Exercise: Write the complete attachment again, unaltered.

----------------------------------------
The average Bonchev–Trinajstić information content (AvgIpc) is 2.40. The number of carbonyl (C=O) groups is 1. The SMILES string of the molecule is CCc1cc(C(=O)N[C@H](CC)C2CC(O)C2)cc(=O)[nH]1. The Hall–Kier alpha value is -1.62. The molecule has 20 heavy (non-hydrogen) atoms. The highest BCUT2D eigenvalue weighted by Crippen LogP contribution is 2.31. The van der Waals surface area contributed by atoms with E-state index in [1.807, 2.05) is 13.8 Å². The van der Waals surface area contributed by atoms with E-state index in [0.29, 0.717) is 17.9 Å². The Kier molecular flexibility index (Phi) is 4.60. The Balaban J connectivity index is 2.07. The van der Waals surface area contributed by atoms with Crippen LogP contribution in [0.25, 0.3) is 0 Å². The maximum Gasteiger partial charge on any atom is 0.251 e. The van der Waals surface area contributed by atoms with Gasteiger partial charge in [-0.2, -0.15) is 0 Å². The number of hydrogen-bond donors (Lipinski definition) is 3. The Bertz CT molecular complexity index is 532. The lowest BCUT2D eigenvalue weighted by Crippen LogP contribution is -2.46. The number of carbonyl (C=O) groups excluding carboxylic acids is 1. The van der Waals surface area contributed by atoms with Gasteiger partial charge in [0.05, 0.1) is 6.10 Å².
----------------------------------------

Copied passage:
The average Bonchev–Trinajstić information content (AvgIpc) is 2.40. The number of carbonyl (C=O) groups is 1. The SMILES string of the molecule is CCc1cc(C(=O)N[C@H](CC)C2CC(O)C2)cc(=O)[nH]1. The Hall–Kier alpha value is -1.62. The molecule has 20 heavy (non-hydrogen) atoms. The highest BCUT2D eigenvalue weighted by Crippen LogP contribution is 2.31. The van der Waals surface area contributed by atoms with E-state index in [1.807, 2.05) is 13.8 Å². The van der Waals surface area contributed by atoms with E-state index in [0.29, 0.717) is 17.9 Å². The Kier molecular flexibility index (Phi) is 4.60. The Balaban J connectivity index is 2.07. The van der Waals surface area contributed by atoms with Crippen LogP contribution in [0.25, 0.3) is 0 Å². The maximum Gasteiger partial charge on any atom is 0.251 e. The van der Waals surface area contributed by atoms with Gasteiger partial charge in [-0.2, -0.15) is 0 Å². The number of hydrogen-bond donors (Lipinski definition) is 3. The Bertz CT molecular complexity index is 532. The lowest BCUT2D eigenvalue weighted by Crippen LogP contribution is -2.46. The number of carbonyl (C=O) groups excluding carboxylic acids is 1. The van der Waals surface area contributed by atoms with Gasteiger partial charge in [0.05, 0.1) is 6.10 Å².